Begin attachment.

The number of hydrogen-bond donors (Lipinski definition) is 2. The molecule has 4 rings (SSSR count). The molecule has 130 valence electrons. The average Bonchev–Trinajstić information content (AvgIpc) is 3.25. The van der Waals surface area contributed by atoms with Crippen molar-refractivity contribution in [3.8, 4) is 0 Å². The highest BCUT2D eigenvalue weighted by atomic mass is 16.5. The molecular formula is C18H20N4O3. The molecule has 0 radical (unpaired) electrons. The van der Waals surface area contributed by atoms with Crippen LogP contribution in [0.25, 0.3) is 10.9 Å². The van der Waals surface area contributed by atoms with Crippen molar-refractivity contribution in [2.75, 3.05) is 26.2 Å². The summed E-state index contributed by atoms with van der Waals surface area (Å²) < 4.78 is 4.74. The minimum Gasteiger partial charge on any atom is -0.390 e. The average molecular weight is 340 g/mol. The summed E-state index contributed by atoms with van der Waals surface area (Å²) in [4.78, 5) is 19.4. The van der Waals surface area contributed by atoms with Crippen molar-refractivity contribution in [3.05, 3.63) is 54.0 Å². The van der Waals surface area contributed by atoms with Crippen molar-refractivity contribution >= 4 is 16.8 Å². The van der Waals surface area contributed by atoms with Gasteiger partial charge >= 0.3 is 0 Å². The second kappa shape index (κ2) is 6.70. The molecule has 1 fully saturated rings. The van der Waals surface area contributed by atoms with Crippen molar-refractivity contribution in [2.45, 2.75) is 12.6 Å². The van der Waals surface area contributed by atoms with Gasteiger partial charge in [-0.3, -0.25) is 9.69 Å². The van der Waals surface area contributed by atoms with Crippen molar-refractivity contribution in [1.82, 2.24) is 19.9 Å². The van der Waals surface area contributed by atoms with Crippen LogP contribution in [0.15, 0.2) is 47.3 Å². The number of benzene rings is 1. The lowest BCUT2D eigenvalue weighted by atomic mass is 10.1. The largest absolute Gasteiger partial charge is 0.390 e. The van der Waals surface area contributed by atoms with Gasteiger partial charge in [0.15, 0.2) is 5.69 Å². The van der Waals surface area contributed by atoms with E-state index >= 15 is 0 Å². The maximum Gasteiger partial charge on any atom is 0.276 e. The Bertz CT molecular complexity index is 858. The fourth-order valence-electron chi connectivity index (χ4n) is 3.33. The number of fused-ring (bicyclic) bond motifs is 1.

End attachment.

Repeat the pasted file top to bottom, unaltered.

The number of hydrogen-bond donors (Lipinski definition) is 2. The molecule has 4 rings (SSSR count). The molecule has 130 valence electrons. The average Bonchev–Trinajstić information content (AvgIpc) is 3.25. The van der Waals surface area contributed by atoms with Crippen molar-refractivity contribution in [3.8, 4) is 0 Å². The highest BCUT2D eigenvalue weighted by atomic mass is 16.5. The molecular formula is C18H20N4O3. The molecule has 0 radical (unpaired) electrons. The van der Waals surface area contributed by atoms with Crippen LogP contribution in [0.25, 0.3) is 10.9 Å². The van der Waals surface area contributed by atoms with Crippen molar-refractivity contribution in [2.75, 3.05) is 26.2 Å². The summed E-state index contributed by atoms with van der Waals surface area (Å²) < 4.78 is 4.74. The minimum Gasteiger partial charge on any atom is -0.390 e. The average molecular weight is 340 g/mol. The summed E-state index contributed by atoms with van der Waals surface area (Å²) in [4.78, 5) is 19.4. The van der Waals surface area contributed by atoms with Crippen molar-refractivity contribution in [3.05, 3.63) is 54.0 Å². The van der Waals surface area contributed by atoms with Crippen molar-refractivity contribution >= 4 is 16.8 Å². The van der Waals surface area contributed by atoms with Gasteiger partial charge >= 0.3 is 0 Å². The second kappa shape index (κ2) is 6.70. The molecule has 1 fully saturated rings. The van der Waals surface area contributed by atoms with Crippen molar-refractivity contribution in [2.45, 2.75) is 12.6 Å². The van der Waals surface area contributed by atoms with Gasteiger partial charge in [-0.3, -0.25) is 9.69 Å². The van der Waals surface area contributed by atoms with Crippen molar-refractivity contribution in [1.82, 2.24) is 19.9 Å². The van der Waals surface area contributed by atoms with Crippen LogP contribution in [0.15, 0.2) is 47.3 Å². The number of benzene rings is 1. The lowest BCUT2D eigenvalue weighted by atomic mass is 10.1. The largest absolute Gasteiger partial charge is 0.390 e. The van der Waals surface area contributed by atoms with Gasteiger partial charge in [0.15, 0.2) is 5.69 Å². The van der Waals surface area contributed by atoms with E-state index >= 15 is 0 Å². The maximum Gasteiger partial charge on any atom is 0.276 e. The Bertz CT molecular complexity index is 858. The fourth-order valence-electron chi connectivity index (χ4n) is 3.33. The number of fused-ring (bicyclic) bond motifs is 1.